Monday 4 July 2011

Children are not mini adults...

...A survival guide for paediatrics.

1) If you look "different" in any way, children will ask questions about it, and parents will (for the most part) get embarrassed. You've probably come up against it at the supermarket already, but if you haven't, have a think about what to say to "why is that lady using a stick / chair? etc". Something simple such as "my legs don't work the same way as yours" works for younger children, and simply "I am disabled" for older.

Decide to what extent you will answer follow-up questions as well. To non-medics I tend to say that "I have a problem with my joints", and this seems to work fine with children. (Medics, I tend to tell what I have, purely because it's not well-known and I want more people to have at least heard of it!)

2) I try to be welcoming to questions and curiosity from kids, because I think that's it's a really good opportunity to de-mystify disability. If kids are staring, or parents get embarrassed, I tend to ask the wee ones what colour my stick is. It seems to open up some good conversations.

3) I did talk to a couple of parents who said it was really good for their disabled child to see a disabled medical student. I didn't know what to say to that, but it made me a bit happy. This isn't really a tip so much as something to bear in mind.

4) Depending on your life experiences, some of the issues that are raised in paediatrics may raise some difficult feelings. Recognising non-accidental injury, for example, will almost certainly be raised.The pictures shows a young girl of about 3, dressed in red, kneeling over
a baby, dressed in white, who is lying on the floor. The girl is playing
with a syringe (no needle though, don't worry!), and mum is watching
over them, her left wrist loosely bandaged by the wee doctor.
Picture by uncoolbob on flickr.

5) The MDT is highly valued within paediatrics, and specialist community nurses are the back bone of chronic disease management in kids. Depending on access issues, home visits may not be possible for you, but nurses often also run clinics from a hospital base, or are part of consultant-led clinics (e.g. diabetes clinic).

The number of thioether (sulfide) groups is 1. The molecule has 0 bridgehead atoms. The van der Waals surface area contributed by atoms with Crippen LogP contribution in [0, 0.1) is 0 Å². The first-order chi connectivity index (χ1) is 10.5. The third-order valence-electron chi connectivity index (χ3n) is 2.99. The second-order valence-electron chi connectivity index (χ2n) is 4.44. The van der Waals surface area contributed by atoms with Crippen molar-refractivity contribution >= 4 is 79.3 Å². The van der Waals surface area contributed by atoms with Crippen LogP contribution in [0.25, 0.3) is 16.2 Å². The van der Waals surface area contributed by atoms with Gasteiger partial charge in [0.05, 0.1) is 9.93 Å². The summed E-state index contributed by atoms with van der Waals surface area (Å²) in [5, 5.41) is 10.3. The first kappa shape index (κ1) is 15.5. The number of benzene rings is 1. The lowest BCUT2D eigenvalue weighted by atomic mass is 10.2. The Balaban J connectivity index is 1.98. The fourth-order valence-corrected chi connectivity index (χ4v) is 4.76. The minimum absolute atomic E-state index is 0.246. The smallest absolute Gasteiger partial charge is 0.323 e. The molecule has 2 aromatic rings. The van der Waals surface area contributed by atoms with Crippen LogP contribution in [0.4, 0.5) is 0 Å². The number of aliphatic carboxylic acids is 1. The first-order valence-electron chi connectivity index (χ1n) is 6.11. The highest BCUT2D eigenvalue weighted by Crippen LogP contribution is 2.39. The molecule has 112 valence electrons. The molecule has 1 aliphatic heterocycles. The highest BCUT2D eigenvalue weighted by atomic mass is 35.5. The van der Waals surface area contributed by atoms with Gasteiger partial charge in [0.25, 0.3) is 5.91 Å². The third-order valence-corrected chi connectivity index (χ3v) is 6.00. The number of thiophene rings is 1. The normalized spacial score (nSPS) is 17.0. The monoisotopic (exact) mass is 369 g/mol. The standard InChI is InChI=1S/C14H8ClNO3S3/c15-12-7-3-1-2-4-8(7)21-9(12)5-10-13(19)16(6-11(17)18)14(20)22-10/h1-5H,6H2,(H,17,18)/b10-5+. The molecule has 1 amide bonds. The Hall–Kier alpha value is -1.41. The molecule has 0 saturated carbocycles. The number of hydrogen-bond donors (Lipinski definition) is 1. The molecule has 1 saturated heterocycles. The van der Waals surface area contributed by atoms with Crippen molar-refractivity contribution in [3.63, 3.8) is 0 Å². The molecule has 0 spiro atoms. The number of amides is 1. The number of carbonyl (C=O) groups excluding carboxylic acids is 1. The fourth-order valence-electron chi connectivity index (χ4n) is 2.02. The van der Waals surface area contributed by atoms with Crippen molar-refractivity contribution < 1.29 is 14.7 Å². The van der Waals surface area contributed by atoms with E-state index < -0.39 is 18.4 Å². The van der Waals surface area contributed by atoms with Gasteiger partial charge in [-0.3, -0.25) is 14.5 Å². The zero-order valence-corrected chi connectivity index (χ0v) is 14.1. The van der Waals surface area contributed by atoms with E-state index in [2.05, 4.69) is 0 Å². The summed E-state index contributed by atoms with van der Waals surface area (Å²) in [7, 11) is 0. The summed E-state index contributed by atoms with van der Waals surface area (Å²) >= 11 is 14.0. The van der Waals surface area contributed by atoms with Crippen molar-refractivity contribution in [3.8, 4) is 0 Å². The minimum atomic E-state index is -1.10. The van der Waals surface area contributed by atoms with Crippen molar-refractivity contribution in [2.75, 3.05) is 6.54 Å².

6) I found it really frustrating how much better coordinated childrens services are than adult. There's no easy answer to this, but it's not just you. Don't be afraid to voice these frustrations, because most paediatricians share it, because they see the anxiety that surrounds the transition between.

7) If you've not spent much time with babies before, and you're nervous around them, get the nurses to teach you how to change nappies / give bottle feeds. If you muck in, you'll get plenty of experience, and the nurses / auxillaries will love you. (If you like cuddles, barter one nappy change for one bottle feed like me!)

8) Spend time in the play room or with play therapists to hang out with some toddlers. Being able to make a child smile will make clinical exams so much easier - a relaxed child is way easier to examine, and a relaxed parent gives a better history. The easiest way to get a child on side is to say "who is that on your Tshirt? / what is your teddy's name? / what colour are your shoes? is that your favourite colour?". Always ask the child their name and age before (if they can't answer) asking the parent (unless they're very obviously 8 weeks old!).

9) But, if you choose to take this kind of hands on approach, remember : have a change of top around in case you get peed or puked on. (Or know where the scrubs live!)

10) Also, know your limits in terms of lifting babies / children. Don't hurt yourself (by lifting a particularly weighty, but tiny-looking 2y/o like me...) and really try not to drop them!


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  2. I would add - know what children of different ages will and won't understand/believe. As mentioned, if you have a visible difference you *will* get asked what about it and you need to have a sensible answer ready. For example, when asked about the scars on your arms (I know it's not a disability but it's an example I'm familiar with, so bear with me) you don't try to explain self injury to a two year old, and you don't brush off a twelve year old's enquiry with "oh, nothing".

    Working this example further, for small children I would recommend something along the lines of "I had an accident". For teenagers, particularly teenagers with m/h issues of their own, you need to be honest - "I was depressed when I was younger" or "I used to have some bad habits" is fine. Be aware that some kids will know more or will already recognise what they're asking about and just want to know whether you're going to be honest with them. Kids in hospital are often familiar with people using crutches or sticks for example, and may want more detail about your specific legs and why they don't work.

    If the parents are in the room when you answer questions of this kind, be aware of their reaction to what you're saying. It's best not to annoy them by saying something they think is inappropriate, but at the same time, your relationship with the child is important and will disintegrate if the child thinks you're lying to them or not taking them seriously.

    Oh, and remember - children will *always* ask about anything you don't want to talk about. Every time. In detail.

  3. Yeah, it's such a tricky one! And you're right, they just never stop asking questions...

    A kid on the train yesterday (maybe a year old) was reaching for my stick, and when I gave it him, he wouldn't let go. When I had to take it back he started crying, bless him!

    You just need a firm, convincing story that you can stick to in the face of interrogation. I think sometimes there's no harm in saying "I'd rather not talk about it" or "we're to talk about you not me". That works quite well with older kids, and it's possible to do without leaving them feeling alienated...